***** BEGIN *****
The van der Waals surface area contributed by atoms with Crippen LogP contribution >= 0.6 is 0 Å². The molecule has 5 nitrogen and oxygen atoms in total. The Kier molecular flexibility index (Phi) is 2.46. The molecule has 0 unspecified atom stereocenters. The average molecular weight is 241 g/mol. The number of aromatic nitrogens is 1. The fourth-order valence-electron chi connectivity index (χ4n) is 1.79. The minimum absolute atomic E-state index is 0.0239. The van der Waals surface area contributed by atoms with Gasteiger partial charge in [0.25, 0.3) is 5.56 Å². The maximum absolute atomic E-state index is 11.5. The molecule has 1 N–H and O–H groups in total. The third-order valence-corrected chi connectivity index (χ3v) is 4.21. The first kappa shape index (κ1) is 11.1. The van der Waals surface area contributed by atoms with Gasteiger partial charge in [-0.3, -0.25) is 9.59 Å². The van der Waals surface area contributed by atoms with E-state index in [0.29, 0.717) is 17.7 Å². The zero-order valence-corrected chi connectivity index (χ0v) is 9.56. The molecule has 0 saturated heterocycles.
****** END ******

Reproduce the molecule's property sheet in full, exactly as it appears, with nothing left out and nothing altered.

The van der Waals surface area contributed by atoms with Crippen LogP contribution >= 0.6 is 0 Å². The molecule has 5 nitrogen and oxygen atoms in total. The Kier molecular flexibility index (Phi) is 2.46. The molecule has 0 unspecified atom stereocenters. The average molecular weight is 241 g/mol. The number of aromatic nitrogens is 1. The fourth-order valence-electron chi connectivity index (χ4n) is 1.79. The minimum absolute atomic E-state index is 0.0239. The van der Waals surface area contributed by atoms with Gasteiger partial charge in [0.25, 0.3) is 5.56 Å². The maximum absolute atomic E-state index is 11.5. The molecule has 1 N–H and O–H groups in total. The third-order valence-corrected chi connectivity index (χ3v) is 4.21. The first kappa shape index (κ1) is 11.1. The van der Waals surface area contributed by atoms with Gasteiger partial charge in [-0.3, -0.25) is 9.59 Å². The van der Waals surface area contributed by atoms with E-state index in [0.29, 0.717) is 17.7 Å². The zero-order valence-corrected chi connectivity index (χ0v) is 9.56. The molecule has 0 saturated heterocycles.